Slowing Domestic Auto Sales
At the start of October, monthly sales for the auto industry started to decline to the point where auto companies shut down production. The Ford Motor Company announced on Tuesday it will temporarily shut down production in Kansas City, Louisville, and Mexico (Durbin). Other auto makers are seeing a slowdown in demand, but GM and Fiat will not halt factories. While 2015 was a record year for the auto industry, many auto analysts are pointing at a downgrade from peak production (Durbin).
An upward trending in inventory by auto makers is another telltale sign indicating recessed demand. According to Kelli Felker, a Ford spokeswoman, many of the bestselling brands are off from their projections. These include the Mustang, down 30% year over year, Fiesta, down 40%, and Fusion, down 18% (Bloomberg). The other major concern is over supply in inventory. Currently, the F-Series pickup is up to 93 days of supply compared to 83 a year earlier (Bloomberg). The other major increase is the Fusion, which is up to 72 days from 51 days last year (Bloomberg). Other companies have not released sales data or inventory data, but the signs from Ford are pointing in this direction across the auto industry.
Weakening Pound pressures Great Britain
In recent months, the British Pound (GBP) has seen a considerable drop in value compared to other major currencies. At the beginning of June, the exchange rate was trading at $1.44/£, and as of today, it is trading at $1.23/£ (Investing.com). For US citizens awaiting for their trip to London, this is a good sign, but to British companies, it has put a strain on exports. This depreciation in domestic currency is not something new, although the UK did not intentionally devalue its currency.
There are a couple of major reasons for the repricing of the Pound over the past 4 months. The first is the referendum vote to leave the EU. While this has been decided since June, there is uncertainty in the UK banking industry on capital flows (Elliott). Banking and Finance in the UK is one of the most established in the modern world, but when regulations are not established, there is an incentive for companies and people to move capital to established markets (Elliott). The uncertainty could subside once the Prime Minister, Theresa May establishes the exit from the EU in March 2017.
Monetary pressure by the Bank of England (BOE) is the other major reason into the weakening in the pound. As of August, the BOE has started another round of quantitative easing as well as lowering targeted short term interest rates. This is to combat the uncertainty from leaving the EU. As with other regimes who are currently embarking on quantitative easing, i.e. ECB and BOJ, this pumps money into the system while the US Fed is not a part of QE (Elliott). This makes the US Fed look as though they are having a tightening effect on the US dollar, while it is not currently participating in QE (Elliott). This weakening in the pound will continue until the BOE ends QE (Elliott). Even though these are the major reasons for the devaluation in the pound, other economic pressures in the United Kingdom are certainly contributing.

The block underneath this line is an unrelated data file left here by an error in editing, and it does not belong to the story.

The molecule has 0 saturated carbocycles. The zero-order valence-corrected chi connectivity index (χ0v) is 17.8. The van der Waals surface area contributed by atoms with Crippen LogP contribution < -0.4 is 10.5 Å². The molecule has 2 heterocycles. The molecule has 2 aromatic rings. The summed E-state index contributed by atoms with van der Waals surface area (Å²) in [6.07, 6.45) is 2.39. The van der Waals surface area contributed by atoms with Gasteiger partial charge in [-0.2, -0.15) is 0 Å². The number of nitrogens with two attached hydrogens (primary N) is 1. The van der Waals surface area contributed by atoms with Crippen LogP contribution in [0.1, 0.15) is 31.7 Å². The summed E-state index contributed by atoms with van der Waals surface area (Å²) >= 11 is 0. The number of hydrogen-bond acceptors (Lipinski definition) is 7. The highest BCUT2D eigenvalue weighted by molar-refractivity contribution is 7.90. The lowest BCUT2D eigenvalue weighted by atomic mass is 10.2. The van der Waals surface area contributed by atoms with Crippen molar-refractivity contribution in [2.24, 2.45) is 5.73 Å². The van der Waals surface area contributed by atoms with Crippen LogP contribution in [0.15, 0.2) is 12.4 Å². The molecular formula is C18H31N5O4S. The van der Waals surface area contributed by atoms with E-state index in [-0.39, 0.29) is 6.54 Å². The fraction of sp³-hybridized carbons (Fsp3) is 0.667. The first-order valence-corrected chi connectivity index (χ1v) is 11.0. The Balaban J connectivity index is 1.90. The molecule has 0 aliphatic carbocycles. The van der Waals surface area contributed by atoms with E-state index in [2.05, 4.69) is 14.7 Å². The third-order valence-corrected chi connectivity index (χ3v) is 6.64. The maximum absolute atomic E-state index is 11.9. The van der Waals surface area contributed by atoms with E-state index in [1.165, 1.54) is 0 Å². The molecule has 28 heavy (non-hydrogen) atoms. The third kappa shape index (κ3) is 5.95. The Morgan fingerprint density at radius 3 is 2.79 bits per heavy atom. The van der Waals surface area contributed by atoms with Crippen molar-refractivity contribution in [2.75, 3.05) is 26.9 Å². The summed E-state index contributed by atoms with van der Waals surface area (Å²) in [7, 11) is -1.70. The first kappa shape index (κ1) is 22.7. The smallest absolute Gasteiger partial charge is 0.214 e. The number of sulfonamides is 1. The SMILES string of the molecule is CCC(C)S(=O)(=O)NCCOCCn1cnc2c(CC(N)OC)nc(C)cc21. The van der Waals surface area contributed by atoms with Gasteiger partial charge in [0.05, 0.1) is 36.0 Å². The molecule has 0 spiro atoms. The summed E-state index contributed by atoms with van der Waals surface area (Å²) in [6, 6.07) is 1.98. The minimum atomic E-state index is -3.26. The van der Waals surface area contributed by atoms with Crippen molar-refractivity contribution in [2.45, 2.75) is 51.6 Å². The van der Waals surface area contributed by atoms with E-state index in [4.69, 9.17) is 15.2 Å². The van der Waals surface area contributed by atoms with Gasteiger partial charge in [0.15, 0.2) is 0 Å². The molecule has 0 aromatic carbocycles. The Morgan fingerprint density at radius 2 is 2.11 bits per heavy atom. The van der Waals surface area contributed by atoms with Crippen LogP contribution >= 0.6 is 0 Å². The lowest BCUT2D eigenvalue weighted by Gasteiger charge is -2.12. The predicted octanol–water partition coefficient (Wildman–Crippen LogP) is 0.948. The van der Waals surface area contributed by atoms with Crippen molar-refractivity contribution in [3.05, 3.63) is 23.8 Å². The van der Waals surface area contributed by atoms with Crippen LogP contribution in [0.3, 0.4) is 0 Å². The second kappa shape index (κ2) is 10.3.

Compiled by the Camelot Portfolios Investment Committee
Darren Munn, CFA, Chief Investment Officer
Sarah Berndt, Portfolio Manager
Eric Kartman, Research
Drew Steinman, CPA, Trader/Research
Frank Echelmeyer, MBA, CKA®, Advisor Consultant
-for Broker/Dealer and RIA use only-
Bloomberg. Ford to Idle Four Factories as Slowing Sales Bloat Inventory. 17 October 2016. 2016.
Durbin, Dee-Ann. Fortd cutting productionas U.S. demand slows. 18 October 2016. 2016.
Elliott, Larry. Let the Pound Fall and the economy rise. 16 October 2016. 2016.
Investing.com. USD/GBP. 2016. 2016.
The materials presented is for use by professional advisors only. It is not intended as informational and educational, and is not intended to be interpreted as investment advice. The references to specific investment ideas, be they concepts, trends, sectors or even specific securities, are not recommendations for any advisor to adopt for any of their clients. No investor or client reading these materials should view them as investment advice. These materials are to be utilized as a catalyst for thought and discussion regarding the economy, investments, and responsible investing in general. Past performance is not necessarily indicative of future returns, and there is no guarantee that any information presented herein will contribute to a profitable portfolio. All facts referenced herein are derived from sources believed to be reliable.
Any charts, graphs, or visual aids presented herein are intended to demonstrate concepts more fully discussed in the text of this brochure, and which cannot be fully explained without the assistance of a professional from Camelot Portfolios LLC. Readers should not in any way interpret these visual aids as a device with which to ascertain investment decisions or an investment approach. Only your professional adviser should interpret this information.